Covid-19: England comes into line with rest of UK on recording deathsBMJ 2020; 370 doi: https://doi.org/10.1136/bmj.m3220 (Published 13 August 2020) Cite this as: BMJ 2020;370:m3220
A month after the “urgent” review promised by England’s health secretary, Public Health England (PHE) has announced new reporting definitions that bring England into line with Wales, Scotland, and Northern Ireland in how it records deaths from covid-19. However, experts warn that some deaths will still be missed by this new approach.
PHE’s analysis showed that 88% of deaths from covid-19 in England occurred within 28 days of a positive test result, while 96% occurred within 60 days or had covid-19 on the death certificate. As a result, rather than counting anyone who had ever tested positive as a covid associated death, PHE will now use two definitions of death with covid-19 in England.
The first definition is death within 28 days of the first covid positive swab date. The second is death of someone with a laboratory confirmed positive covid-19 test who either died within 60 days of the first swab or, if covid-19 is mentioned on the death certificate, died more than 60 days after the first swab. PHE will now publish the 28 day figures daily and the 60 day figures weekly.
Under the 28 day definition England has 5377 fewer deaths than previously reported (36 695 v 42 072), while the UK figure (as of 12 August) is 41 329.
Announcing the new approach—developed with the devolved administrations and the UK Statistics Authority—John Newton, PHE’s director of health improvement, said, “The way we count deaths in people with covid-19 in England was originally chosen to avoid underestimating deaths caused by the virus in the early stages of the pandemic.
“Our analysis of the long term impact of the infection now allows us to move to new methods, which will give us crucial information about both recent trends and overall mortality burden due to covid-19.”
Last month Carl Heneghan, director of the Centre for Evidence-Based Medicine at the University of Oxford, expressed his frustration with discrepancies between PHE’s and the Office for National Statistics’ reporting measures.1
Heneghan and his colleague, Jason Oke of the Nuffield Department of Primary Care Health Sciences at the University of Oxford, said that the new 28 day definition was “a more accurate and sensitive measure of the immediate impact of covid on deaths [which] allows us to better determine if deaths related to covid-19 are trending up or down.”
They consider PHE’s longer time frame to be important and say that it should be used to conduct in-depth analyses of the long term problems resulting from covid.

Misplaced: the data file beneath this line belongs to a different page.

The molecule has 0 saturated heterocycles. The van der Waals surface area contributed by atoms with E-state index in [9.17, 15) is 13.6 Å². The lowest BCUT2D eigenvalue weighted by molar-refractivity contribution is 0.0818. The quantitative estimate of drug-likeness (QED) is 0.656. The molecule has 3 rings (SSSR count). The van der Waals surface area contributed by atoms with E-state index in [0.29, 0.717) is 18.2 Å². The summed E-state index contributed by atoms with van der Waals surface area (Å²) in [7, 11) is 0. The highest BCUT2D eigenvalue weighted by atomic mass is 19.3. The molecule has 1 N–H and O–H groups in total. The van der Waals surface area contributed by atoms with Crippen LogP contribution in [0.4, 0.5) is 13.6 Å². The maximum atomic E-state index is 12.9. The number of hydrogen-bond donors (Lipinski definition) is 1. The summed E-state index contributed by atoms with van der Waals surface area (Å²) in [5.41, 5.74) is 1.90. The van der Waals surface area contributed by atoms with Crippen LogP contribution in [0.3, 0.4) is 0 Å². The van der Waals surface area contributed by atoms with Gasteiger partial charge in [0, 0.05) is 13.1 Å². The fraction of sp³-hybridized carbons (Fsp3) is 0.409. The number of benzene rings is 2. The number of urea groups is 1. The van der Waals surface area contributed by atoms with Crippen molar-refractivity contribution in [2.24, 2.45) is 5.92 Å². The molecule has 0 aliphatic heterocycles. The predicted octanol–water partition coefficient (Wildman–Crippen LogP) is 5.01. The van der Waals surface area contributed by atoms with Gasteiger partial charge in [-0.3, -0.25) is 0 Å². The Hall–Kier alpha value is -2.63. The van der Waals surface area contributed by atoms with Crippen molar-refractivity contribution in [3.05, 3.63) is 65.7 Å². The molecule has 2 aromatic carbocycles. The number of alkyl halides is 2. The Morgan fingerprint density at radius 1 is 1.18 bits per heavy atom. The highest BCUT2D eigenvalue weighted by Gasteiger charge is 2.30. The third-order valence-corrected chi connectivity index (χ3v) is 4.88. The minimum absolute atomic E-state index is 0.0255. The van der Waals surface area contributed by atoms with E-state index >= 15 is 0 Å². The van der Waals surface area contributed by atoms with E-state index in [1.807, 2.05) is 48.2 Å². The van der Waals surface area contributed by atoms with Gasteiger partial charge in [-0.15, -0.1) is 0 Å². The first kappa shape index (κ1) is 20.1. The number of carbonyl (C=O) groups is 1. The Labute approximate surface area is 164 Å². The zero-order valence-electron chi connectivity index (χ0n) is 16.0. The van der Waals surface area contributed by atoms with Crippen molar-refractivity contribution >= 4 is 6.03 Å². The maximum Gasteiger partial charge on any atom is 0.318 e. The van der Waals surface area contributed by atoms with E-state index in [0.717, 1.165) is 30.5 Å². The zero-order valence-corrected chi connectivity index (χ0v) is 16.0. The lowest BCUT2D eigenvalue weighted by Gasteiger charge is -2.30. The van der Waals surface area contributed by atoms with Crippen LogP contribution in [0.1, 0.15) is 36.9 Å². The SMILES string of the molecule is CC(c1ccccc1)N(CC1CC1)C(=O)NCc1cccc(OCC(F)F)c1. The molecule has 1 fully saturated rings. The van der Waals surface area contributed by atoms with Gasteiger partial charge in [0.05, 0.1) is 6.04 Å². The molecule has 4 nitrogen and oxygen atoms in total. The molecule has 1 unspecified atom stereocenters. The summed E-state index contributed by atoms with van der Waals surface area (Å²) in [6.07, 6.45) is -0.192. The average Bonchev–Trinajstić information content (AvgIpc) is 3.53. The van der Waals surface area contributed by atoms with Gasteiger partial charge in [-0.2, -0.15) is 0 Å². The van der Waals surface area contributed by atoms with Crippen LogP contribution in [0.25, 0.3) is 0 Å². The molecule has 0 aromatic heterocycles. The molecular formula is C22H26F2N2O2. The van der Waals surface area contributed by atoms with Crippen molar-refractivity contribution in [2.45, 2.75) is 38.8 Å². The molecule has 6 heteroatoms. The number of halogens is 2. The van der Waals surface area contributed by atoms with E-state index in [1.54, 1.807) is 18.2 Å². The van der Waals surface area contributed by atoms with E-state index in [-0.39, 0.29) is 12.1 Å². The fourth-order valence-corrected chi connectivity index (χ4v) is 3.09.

David Spiegelhalter, chair of the Winton Centre for Risk and Evidence Communication at the University of Cambridge, said, “The 28 day limit marks an improvement . . . but does exclude those who die more than a month after testing, even if they have covid on the death certificate. Including deaths up to 60 days, and later covid registered deaths, seems even better, but still excludes people who were not tested.
“This is a complex area, and there is no truly ‘correct’ count. The Office for National Statistics figure based on registrations should still be considered the best available, but of course even this does not include additional excess deaths that do not have covid on their certificate.”
He added, “PHE have been consistently poor in clarifying both who is included as a covid death and the inevitable delays in reporting, and their dashboard has given the strong impression that the daily count is the actual number of deaths the day before.
“This in turn has influenced how the number is reported by the media and is deeply misleading at this stage of the epidemic, when the reported and the actual daily counts can be very different. I desperately hope that PHE can do more to prevent misinterpretation.”
PHE’s revised definitions do not significantly change the UK’s position in Europe. Heneghan and Oke said, “In terms of total deaths, the UK (and England) remain in the same position above Italy,” adding that “the UK’s death rate (at 609 deaths per million population) is similar to Italy (583) and Spain (611) and above France (465), whereas England’s death rate (at 655 deaths per million) remains higher.”
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